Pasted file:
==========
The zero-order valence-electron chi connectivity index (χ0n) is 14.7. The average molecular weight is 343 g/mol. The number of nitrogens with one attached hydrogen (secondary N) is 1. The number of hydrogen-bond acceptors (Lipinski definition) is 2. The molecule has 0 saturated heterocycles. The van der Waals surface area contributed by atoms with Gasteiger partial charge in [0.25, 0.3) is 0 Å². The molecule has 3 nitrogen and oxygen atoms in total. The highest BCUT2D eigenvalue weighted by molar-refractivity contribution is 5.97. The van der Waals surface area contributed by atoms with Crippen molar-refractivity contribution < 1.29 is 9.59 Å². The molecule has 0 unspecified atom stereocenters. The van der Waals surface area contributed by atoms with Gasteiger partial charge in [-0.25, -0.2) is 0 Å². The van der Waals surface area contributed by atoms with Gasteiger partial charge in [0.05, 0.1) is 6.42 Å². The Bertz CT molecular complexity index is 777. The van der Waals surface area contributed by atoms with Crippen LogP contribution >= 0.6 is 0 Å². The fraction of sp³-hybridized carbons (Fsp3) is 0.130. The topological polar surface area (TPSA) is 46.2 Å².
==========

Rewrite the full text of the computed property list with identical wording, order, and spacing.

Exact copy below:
The zero-order valence-electron chi connectivity index (χ0n) is 14.7. The average molecular weight is 343 g/mol. The number of nitrogens with one attached hydrogen (secondary N) is 1. The number of hydrogen-bond acceptors (Lipinski definition) is 2. The molecule has 0 saturated heterocycles. The van der Waals surface area contributed by atoms with Gasteiger partial charge in [0.25, 0.3) is 0 Å². The molecule has 3 nitrogen and oxygen atoms in total. The highest BCUT2D eigenvalue weighted by molar-refractivity contribution is 5.97. The van der Waals surface area contributed by atoms with Crippen molar-refractivity contribution < 1.29 is 9.59 Å². The molecule has 0 unspecified atom stereocenters. The van der Waals surface area contributed by atoms with Gasteiger partial charge in [-0.25, -0.2) is 0 Å². The van der Waals surface area contributed by atoms with Gasteiger partial charge in [0.05, 0.1) is 6.42 Å². The Bertz CT molecular complexity index is 777. The van der Waals surface area contributed by atoms with Crippen LogP contribution >= 0.6 is 0 Å². The fraction of sp³-hybridized carbons (Fsp3) is 0.130. The topological polar surface area (TPSA) is 46.2 Å².